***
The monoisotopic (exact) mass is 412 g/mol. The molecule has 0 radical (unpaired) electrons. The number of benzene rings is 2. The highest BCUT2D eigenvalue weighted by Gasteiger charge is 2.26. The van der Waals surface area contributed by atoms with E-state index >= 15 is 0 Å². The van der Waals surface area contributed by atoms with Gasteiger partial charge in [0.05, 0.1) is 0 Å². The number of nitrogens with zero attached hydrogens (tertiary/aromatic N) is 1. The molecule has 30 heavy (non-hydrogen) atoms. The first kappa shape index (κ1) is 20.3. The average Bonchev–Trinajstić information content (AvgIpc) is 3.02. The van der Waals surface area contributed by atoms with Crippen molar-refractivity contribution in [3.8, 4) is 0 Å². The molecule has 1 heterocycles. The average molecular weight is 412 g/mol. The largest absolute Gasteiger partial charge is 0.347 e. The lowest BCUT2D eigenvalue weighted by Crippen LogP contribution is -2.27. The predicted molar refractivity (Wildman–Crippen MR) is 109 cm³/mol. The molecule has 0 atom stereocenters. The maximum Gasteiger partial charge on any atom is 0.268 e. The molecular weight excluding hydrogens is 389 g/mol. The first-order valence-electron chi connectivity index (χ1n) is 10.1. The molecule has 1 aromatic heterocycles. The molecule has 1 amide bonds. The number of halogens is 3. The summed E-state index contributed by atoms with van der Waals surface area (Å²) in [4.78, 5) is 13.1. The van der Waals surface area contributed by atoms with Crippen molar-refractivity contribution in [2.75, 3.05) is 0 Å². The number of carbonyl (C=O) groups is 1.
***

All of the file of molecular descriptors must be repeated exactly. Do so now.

The monoisotopic (exact) mass is 412 g/mol. The molecule has 0 radical (unpaired) electrons. The number of benzene rings is 2. The highest BCUT2D eigenvalue weighted by Gasteiger charge is 2.26. The van der Waals surface area contributed by atoms with E-state index >= 15 is 0 Å². The van der Waals surface area contributed by atoms with Gasteiger partial charge in [0.05, 0.1) is 0 Å². The number of nitrogens with zero attached hydrogens (tertiary/aromatic N) is 1. The molecule has 30 heavy (non-hydrogen) atoms. The first kappa shape index (κ1) is 20.3. The average Bonchev–Trinajstić information content (AvgIpc) is 3.02. The van der Waals surface area contributed by atoms with Crippen molar-refractivity contribution in [3.8, 4) is 0 Å². The molecule has 1 heterocycles. The average molecular weight is 412 g/mol. The largest absolute Gasteiger partial charge is 0.347 e. The lowest BCUT2D eigenvalue weighted by Crippen LogP contribution is -2.27. The predicted molar refractivity (Wildman–Crippen MR) is 109 cm³/mol. The molecule has 0 atom stereocenters. The maximum Gasteiger partial charge on any atom is 0.268 e. The molecular weight excluding hydrogens is 389 g/mol. The first-order valence-electron chi connectivity index (χ1n) is 10.1. The molecule has 1 aromatic heterocycles. The molecule has 1 amide bonds. The number of halogens is 3. The summed E-state index contributed by atoms with van der Waals surface area (Å²) in [4.78, 5) is 13.1. The van der Waals surface area contributed by atoms with Crippen molar-refractivity contribution in [2.75, 3.05) is 0 Å². The number of carbonyl (C=O) groups is 1.